Apple purchases alum's microchip company
After only a few weeks of talks, an Apple spokesman announced yesterday that the company will be purchasing P.A. Semi, a 150-person semiconductor business in Santa Clara, California, for $278 million. P.A. Semi, founded by ECE Illinois alumnus and 2003 Distinguished Alumni Award recipient, Dan Dobberpuhl, is known for specializing in low-power chips.
Dobberpuhl, president and CEO of P.A. Semi, was a lead designer of microprocessors in the 1990s, aiding in the creation of the well-known ALPHA and Strong-ARM chips. In addition, P.A. Semi introduced a 64-bit dual core microprocessor, which the company said is to be 300% more efficient than any comparable chips, in February 2007.
While Apple has not give an official statement on why the company purchased P.A. Semi, there is speculation that the P.A. Semi’s chips may be used in the iPhone and future Apple products.
"Apple buys smaller technology companies from time to time, and we generally do not comment on our purposes and plans," Apple spokesman Steve Dowling said in an article on Forbes.com.
This is not the first time P.A. Semi was considered by Apple. Three years ago, when Apple still used PowerPCs, P.A. Semi was competing with Intel and IBM for a contract to design the devices’ chips. At the time, Dobberpuhl sought to create a chip that used little power. However, Apple settled on Intel’s microprocessors and quit using PowerPC chips.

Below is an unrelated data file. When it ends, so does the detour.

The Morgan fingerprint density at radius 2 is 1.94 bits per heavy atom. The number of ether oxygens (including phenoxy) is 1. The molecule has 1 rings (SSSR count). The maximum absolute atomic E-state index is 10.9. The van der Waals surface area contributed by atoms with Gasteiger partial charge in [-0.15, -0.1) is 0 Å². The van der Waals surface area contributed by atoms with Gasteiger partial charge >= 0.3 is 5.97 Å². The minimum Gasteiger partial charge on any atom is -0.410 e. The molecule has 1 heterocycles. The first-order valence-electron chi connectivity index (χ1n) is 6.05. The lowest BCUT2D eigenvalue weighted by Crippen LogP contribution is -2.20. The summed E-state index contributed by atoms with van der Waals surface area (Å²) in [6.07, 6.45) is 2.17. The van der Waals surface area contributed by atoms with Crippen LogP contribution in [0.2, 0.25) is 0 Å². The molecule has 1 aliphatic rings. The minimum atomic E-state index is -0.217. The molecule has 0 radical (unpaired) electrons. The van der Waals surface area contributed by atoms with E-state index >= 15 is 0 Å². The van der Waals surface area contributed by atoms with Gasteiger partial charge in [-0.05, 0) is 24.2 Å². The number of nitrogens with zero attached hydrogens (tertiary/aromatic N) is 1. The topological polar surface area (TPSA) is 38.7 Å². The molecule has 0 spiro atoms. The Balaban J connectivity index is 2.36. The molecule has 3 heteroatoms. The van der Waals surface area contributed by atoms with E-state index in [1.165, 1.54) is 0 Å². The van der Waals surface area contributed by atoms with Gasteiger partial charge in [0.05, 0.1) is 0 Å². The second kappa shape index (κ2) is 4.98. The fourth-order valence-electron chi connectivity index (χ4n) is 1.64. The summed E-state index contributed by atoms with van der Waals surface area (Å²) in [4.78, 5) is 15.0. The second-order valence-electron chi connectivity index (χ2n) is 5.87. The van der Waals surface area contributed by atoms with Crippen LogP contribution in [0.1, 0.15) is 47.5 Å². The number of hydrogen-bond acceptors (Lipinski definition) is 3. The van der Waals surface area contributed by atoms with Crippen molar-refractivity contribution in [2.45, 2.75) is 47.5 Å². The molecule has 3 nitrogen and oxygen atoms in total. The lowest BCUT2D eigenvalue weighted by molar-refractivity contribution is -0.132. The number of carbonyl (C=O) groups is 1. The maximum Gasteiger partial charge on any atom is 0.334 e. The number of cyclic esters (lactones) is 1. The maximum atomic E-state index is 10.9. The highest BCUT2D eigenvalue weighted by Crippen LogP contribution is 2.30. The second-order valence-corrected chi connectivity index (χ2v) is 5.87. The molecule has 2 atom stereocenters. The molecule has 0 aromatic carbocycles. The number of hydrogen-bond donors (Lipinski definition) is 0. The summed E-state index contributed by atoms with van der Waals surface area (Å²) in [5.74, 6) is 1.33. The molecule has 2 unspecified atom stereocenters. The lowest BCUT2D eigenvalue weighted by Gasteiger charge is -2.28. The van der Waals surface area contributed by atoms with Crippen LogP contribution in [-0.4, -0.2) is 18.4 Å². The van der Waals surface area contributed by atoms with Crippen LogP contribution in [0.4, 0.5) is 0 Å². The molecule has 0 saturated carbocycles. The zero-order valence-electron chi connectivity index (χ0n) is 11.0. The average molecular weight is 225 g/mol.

After graduating from Illinois, Dobberpuhl worked at Digital Equipment Corporation in Palo Alto, California for more than 20 years. While there, he developed a number of microprocessors, including the ALPHA and Strong-ARM chips. In 1998, Dobberpuhl left Digital Equipment Corporation and cofounded SiByte Inc., serving as the president and CEO. At SiByte, he headed the development of the SB1250 chip. After the Broadcom Corporation purchased SiByte in 2000, Dobberpuhl soon became the vice president and general manager of the Broadband Processor Division of the company. He founded P.A. Semi in July 2003.
Over the years, Dobberpuhl has received many honors and recognitions. He was named one of the "40 forces to shape the future of the semiconductor industry" by EE Times in 1998 and granted the IEEE Solid State Circuits Award in 2003. Also that year, Dobberpuhl received the ECE Illinois Distinguished Alumni Award "in recognition for the design and engineering of a new generation of high-speed and low-power microprocessors." In 2006, Dobberpuhl was elected into the National Academy of Engineering for the "innovative design and implementation of high-performance, low-power microprocessors." He holds 15 patents and has authored many publications on circuits and microprocessors.